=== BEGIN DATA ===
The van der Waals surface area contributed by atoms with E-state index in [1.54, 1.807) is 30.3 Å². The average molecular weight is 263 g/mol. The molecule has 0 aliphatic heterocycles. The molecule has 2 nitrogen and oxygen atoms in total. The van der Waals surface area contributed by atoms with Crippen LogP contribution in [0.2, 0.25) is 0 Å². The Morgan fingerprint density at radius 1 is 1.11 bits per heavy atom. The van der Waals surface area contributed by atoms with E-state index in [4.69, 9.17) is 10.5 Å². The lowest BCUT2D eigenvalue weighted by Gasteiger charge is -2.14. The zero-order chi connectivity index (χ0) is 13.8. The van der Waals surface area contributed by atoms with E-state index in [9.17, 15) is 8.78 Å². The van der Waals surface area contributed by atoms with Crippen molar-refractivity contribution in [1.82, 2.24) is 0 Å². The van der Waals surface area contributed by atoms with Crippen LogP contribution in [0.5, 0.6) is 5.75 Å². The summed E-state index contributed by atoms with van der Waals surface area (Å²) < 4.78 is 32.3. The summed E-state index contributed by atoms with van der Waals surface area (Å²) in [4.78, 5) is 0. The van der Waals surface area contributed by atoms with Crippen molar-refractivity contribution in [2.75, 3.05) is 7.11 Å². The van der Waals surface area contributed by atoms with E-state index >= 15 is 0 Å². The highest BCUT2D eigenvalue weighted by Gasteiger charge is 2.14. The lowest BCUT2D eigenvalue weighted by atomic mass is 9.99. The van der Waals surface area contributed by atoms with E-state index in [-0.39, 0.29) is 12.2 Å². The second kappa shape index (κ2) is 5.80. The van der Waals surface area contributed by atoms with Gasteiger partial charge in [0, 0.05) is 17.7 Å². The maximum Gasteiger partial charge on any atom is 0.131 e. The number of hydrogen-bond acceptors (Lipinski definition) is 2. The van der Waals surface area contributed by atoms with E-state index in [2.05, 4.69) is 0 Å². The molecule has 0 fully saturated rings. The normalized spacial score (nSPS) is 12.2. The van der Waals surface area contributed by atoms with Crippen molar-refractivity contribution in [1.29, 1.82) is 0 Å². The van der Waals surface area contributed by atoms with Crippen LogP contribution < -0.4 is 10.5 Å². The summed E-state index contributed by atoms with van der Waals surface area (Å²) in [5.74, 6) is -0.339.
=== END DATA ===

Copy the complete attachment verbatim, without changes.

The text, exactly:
The van der Waals surface area contributed by atoms with E-state index in [1.54, 1.807) is 30.3 Å². The average molecular weight is 263 g/mol. The molecule has 0 aliphatic heterocycles. The molecule has 2 nitrogen and oxygen atoms in total. The van der Waals surface area contributed by atoms with Crippen LogP contribution in [0.2, 0.25) is 0 Å². The Morgan fingerprint density at radius 1 is 1.11 bits per heavy atom. The van der Waals surface area contributed by atoms with E-state index in [4.69, 9.17) is 10.5 Å². The lowest BCUT2D eigenvalue weighted by Gasteiger charge is -2.14. The zero-order chi connectivity index (χ0) is 13.8. The van der Waals surface area contributed by atoms with E-state index in [9.17, 15) is 8.78 Å². The van der Waals surface area contributed by atoms with Crippen molar-refractivity contribution in [1.82, 2.24) is 0 Å². The van der Waals surface area contributed by atoms with Crippen LogP contribution in [0.5, 0.6) is 5.75 Å². The summed E-state index contributed by atoms with van der Waals surface area (Å²) < 4.78 is 32.3. The summed E-state index contributed by atoms with van der Waals surface area (Å²) in [4.78, 5) is 0. The van der Waals surface area contributed by atoms with Crippen molar-refractivity contribution in [2.75, 3.05) is 7.11 Å². The van der Waals surface area contributed by atoms with E-state index >= 15 is 0 Å². The highest BCUT2D eigenvalue weighted by Gasteiger charge is 2.14. The lowest BCUT2D eigenvalue weighted by atomic mass is 9.99. The van der Waals surface area contributed by atoms with E-state index in [-0.39, 0.29) is 12.2 Å². The second kappa shape index (κ2) is 5.80. The van der Waals surface area contributed by atoms with Gasteiger partial charge in [0, 0.05) is 17.7 Å². The maximum Gasteiger partial charge on any atom is 0.131 e. The number of hydrogen-bond acceptors (Lipinski definition) is 2. The van der Waals surface area contributed by atoms with E-state index in [2.05, 4.69) is 0 Å². The molecule has 0 fully saturated rings. The normalized spacial score (nSPS) is 12.2. The van der Waals surface area contributed by atoms with Crippen molar-refractivity contribution in [1.29, 1.82) is 0 Å². The van der Waals surface area contributed by atoms with Crippen LogP contribution < -0.4 is 10.5 Å². The summed E-state index contributed by atoms with van der Waals surface area (Å²) in [5.74, 6) is -0.339.